I love the season of Advent. I love the journey that the liturgy and lessons take us on. I love the intentional message of the season – of waiting, watching, anticipating and preparing for the coming of the Lord. At the foundation of the Advent journey and message is an invitation to live in a space of hope.
I don’t want to make the audacious claim that the world needs hope more now than ever. Yet the world feels more challenging than it has for a long time. Case in point was a recent poll which was reported in CNN: “After a bruising presidential election featuring the two least liked major-party candidates in recent history, more than 8-in-10 Americans say the country is more deeply divided on major issues this year than in the past several years, according to a new CNN/ORC poll. And more than half say they are dissatisfied with the way democracy is working in the US.”
With 80% of Americans, regardless of political persuasion, feeling a deep division in our country, could there be a greater need for the message of hope? My sense is that a hope that is merely a sugar coating that ‘everything is going to be okay’ will not suffice. Rather, a hope more akin to what Reverend Victoria Safford writes in her poem The Gates of Hope is needed:
“Our mission is to plant ourselves at the gates of Hope—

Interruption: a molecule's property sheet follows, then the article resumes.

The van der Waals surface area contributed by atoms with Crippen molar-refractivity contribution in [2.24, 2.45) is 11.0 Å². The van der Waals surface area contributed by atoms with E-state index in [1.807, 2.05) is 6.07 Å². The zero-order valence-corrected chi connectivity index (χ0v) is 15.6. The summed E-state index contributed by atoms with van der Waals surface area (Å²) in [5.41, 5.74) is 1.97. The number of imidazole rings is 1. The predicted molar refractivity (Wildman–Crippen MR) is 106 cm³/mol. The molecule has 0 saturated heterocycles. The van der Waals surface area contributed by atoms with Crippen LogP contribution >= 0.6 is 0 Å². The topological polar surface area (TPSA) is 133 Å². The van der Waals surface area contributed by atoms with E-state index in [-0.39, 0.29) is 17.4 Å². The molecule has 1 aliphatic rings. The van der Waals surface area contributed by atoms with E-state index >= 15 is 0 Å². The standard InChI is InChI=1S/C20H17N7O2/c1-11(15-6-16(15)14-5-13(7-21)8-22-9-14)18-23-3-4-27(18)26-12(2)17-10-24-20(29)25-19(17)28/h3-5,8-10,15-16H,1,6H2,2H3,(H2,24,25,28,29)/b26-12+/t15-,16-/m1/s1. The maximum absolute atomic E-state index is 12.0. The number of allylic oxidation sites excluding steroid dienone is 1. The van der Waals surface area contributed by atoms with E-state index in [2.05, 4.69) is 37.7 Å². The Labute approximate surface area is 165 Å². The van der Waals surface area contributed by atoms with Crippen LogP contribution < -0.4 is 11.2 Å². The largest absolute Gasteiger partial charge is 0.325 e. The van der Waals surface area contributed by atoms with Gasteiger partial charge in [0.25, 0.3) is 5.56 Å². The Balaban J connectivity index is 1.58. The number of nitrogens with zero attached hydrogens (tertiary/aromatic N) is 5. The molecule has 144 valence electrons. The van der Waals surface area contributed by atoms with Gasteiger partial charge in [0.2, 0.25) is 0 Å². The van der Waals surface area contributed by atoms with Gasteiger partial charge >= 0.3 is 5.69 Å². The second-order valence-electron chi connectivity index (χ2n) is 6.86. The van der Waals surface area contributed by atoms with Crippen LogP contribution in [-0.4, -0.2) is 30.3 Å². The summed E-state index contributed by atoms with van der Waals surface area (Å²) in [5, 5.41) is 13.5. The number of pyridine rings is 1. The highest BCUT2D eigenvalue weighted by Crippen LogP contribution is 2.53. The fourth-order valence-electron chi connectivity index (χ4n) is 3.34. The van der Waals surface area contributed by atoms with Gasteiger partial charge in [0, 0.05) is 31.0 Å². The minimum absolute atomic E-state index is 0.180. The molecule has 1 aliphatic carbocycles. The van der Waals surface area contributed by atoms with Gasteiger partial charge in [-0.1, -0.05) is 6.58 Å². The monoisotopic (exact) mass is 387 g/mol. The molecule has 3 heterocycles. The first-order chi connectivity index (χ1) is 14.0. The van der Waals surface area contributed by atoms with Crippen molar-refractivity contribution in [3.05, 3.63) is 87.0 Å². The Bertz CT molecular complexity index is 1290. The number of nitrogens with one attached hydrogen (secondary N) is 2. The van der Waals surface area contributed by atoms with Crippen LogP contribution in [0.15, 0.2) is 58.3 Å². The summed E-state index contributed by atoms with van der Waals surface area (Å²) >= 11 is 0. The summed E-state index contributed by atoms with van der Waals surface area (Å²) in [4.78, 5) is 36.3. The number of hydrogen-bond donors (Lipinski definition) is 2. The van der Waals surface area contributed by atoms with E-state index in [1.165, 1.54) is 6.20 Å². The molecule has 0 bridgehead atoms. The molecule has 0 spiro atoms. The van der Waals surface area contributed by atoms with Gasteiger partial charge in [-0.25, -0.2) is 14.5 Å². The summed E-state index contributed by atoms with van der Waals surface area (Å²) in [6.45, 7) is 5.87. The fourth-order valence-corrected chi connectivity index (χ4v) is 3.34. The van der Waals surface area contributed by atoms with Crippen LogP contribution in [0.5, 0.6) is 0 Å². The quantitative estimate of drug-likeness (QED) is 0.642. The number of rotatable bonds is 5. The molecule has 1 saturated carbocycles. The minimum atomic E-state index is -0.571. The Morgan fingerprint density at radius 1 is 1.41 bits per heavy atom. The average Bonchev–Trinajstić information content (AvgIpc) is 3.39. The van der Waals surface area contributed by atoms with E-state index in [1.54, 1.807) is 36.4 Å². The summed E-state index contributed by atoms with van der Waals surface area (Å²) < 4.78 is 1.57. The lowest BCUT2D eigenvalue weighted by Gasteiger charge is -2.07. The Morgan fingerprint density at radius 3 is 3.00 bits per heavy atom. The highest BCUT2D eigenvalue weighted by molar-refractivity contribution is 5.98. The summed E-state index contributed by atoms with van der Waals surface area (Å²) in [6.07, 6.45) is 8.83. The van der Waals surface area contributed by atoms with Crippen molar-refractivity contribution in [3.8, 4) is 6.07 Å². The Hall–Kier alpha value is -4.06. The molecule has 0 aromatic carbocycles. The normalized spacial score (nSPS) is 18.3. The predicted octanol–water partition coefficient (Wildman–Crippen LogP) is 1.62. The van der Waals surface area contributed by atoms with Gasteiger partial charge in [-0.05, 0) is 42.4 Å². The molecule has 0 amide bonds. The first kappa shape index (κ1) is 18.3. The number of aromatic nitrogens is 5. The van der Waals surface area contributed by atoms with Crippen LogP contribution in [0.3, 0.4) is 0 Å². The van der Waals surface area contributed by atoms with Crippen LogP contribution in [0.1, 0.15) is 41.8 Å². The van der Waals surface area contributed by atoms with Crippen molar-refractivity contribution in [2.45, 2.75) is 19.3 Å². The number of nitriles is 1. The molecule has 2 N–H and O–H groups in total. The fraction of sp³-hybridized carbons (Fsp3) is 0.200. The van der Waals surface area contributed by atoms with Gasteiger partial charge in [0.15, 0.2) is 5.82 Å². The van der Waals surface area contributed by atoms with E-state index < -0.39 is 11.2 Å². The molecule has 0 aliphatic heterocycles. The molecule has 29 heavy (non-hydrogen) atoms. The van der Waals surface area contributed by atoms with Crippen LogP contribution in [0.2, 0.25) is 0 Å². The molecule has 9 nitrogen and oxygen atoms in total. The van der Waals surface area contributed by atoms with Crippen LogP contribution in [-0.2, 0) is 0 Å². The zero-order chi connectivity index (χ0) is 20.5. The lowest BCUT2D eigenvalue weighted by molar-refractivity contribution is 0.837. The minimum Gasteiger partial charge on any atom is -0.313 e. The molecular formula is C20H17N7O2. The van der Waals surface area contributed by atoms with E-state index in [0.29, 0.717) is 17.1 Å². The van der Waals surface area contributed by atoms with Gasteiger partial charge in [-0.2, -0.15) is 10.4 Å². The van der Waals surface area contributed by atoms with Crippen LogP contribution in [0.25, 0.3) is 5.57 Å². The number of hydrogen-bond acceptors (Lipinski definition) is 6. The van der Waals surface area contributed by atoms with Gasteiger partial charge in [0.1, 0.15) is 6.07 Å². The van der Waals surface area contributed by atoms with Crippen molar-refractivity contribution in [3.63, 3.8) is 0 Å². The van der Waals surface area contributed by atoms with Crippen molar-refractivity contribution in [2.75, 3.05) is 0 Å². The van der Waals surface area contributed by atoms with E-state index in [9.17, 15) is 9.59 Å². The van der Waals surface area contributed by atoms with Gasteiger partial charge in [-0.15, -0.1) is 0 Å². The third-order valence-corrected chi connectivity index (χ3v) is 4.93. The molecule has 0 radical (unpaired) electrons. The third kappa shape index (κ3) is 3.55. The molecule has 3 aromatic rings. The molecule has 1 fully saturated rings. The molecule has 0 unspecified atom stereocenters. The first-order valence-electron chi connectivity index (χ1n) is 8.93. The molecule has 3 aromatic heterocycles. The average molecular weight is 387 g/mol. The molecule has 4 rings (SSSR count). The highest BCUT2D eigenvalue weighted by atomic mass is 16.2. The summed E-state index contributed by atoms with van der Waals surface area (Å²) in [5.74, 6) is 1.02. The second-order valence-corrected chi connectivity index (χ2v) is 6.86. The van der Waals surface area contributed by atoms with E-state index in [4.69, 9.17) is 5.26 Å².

Not the prudent gates of Optimism,
Which are somewhat narrower.
Not the stalwart, boring gates of Common Sense;
Nor the strident gates of Self-Righteousness,
Which creak on shrill and angry hinges
(People cannot hear us there; they cannot pass through)
Nor the cheerful, flimsy garden gate of
“Everything is gonna’ be all right.”
But a different, sometimes lonely place,
The place of truth-telling,
About your own soul first of all and its condition.
The place of resistance and defiance,
The piece of ground from which you see the world
Both as it is and as it could be
As it will be;
The place from which you glimpse not only struggle,
But the joy of the struggle.
And we stand there, beckoning and calling,
Telling people what we are seeing
Asking people what they see.”
As the ones who are waiting and watching, anticipating and preparing, could there be any greater call for us this Advent season than to be proclaimers of hope? A deeply rooted, faithful hope that fully embraces the challenges and tragedies of life and yet also sees and believes that despair and division will not prevail. A hope as articulated in these words in the hymn, There is a Hope by Stuart Townend & Mark Edwards:
“There is a hope that burns within my heart,
That gives me strength for every passing day;
A glimpse of glory now revealed in meagre part,
Yet drives all doubt away:
I stand in Christ, with sins forgiven;
And Christ in me, the hope of heaven!
My highest calling and my deepest joy,
To make His will my home.
There is a hope that lifts my weary head,
A consolation strong against despair,
That when the world has plunged me in its deepest pit,
I find the Saviour there!
Through present sufferings, future’s fear,
He whispers ‘courage’ in my ear.
For I am safe in everlasting arms,
And they will lead me home.
There is a hope that stands the test of time,
That lifts my eyes beyond the beckoning grave,
To see the matchless beauty of a day divine
When I behold His face!
When sufferings cease and sorrows die,
And every longing satisfied.
Then joy unspeakable will flood my soul,
For I am truly home”
For only hope will help all of us find our way home this Advent season…
1 thought on “Live in Hope”
Thank you, Bishop. Excellent and great content for my homily, with attribution of course, this Sunday at St Jude, Orange City. Blessings from FL, Roger+